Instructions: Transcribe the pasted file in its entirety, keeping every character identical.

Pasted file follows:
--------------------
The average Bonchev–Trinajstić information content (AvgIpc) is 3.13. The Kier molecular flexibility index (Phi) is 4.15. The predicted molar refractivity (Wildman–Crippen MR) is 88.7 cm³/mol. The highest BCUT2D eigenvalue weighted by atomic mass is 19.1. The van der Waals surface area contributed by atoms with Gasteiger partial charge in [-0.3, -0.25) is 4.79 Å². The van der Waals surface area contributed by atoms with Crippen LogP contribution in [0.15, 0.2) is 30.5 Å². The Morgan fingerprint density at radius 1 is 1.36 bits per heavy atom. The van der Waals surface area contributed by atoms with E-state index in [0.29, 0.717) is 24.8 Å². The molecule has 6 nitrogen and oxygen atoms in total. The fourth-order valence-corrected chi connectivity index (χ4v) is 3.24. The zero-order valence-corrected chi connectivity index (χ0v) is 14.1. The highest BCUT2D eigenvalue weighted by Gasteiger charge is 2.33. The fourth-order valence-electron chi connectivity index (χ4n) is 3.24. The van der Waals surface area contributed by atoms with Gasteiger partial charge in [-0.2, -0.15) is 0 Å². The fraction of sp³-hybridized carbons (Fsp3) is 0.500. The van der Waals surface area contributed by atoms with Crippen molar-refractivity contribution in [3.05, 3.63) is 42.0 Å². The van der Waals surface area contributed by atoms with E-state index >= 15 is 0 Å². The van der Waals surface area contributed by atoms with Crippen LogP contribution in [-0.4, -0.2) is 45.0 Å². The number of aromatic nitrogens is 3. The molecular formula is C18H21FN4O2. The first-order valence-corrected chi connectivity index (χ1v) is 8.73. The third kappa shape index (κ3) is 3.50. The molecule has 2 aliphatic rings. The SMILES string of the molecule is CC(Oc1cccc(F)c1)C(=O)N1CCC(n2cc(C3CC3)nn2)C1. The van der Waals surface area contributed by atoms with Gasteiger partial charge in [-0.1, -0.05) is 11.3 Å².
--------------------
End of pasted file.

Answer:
The average Bonchev–Trinajstić information content (AvgIpc) is 3.13. The Kier molecular flexibility index (Phi) is 4.15. The predicted molar refractivity (Wildman–Crippen MR) is 88.7 cm³/mol. The highest BCUT2D eigenvalue weighted by atomic mass is 19.1. The van der Waals surface area contributed by atoms with Gasteiger partial charge in [-0.3, -0.25) is 4.79 Å². The van der Waals surface area contributed by atoms with Crippen LogP contribution in [0.15, 0.2) is 30.5 Å². The Morgan fingerprint density at radius 1 is 1.36 bits per heavy atom. The van der Waals surface area contributed by atoms with E-state index in [0.29, 0.717) is 24.8 Å². The molecule has 6 nitrogen and oxygen atoms in total. The fourth-order valence-corrected chi connectivity index (χ4v) is 3.24. The zero-order valence-corrected chi connectivity index (χ0v) is 14.1. The highest BCUT2D eigenvalue weighted by Gasteiger charge is 2.33. The fourth-order valence-electron chi connectivity index (χ4n) is 3.24. The van der Waals surface area contributed by atoms with Gasteiger partial charge in [-0.2, -0.15) is 0 Å². The fraction of sp³-hybridized carbons (Fsp3) is 0.500. The van der Waals surface area contributed by atoms with Crippen molar-refractivity contribution in [3.05, 3.63) is 42.0 Å². The van der Waals surface area contributed by atoms with E-state index >= 15 is 0 Å². The van der Waals surface area contributed by atoms with Crippen LogP contribution in [-0.4, -0.2) is 45.0 Å². The number of aromatic nitrogens is 3. The molecular formula is C18H21FN4O2. The first-order valence-corrected chi connectivity index (χ1v) is 8.73. The third kappa shape index (κ3) is 3.50. The molecule has 2 aliphatic rings. The SMILES string of the molecule is CC(Oc1cccc(F)c1)C(=O)N1CCC(n2cc(C3CC3)nn2)C1. The van der Waals surface area contributed by atoms with Gasteiger partial charge in [-0.1, -0.05) is 11.3 Å².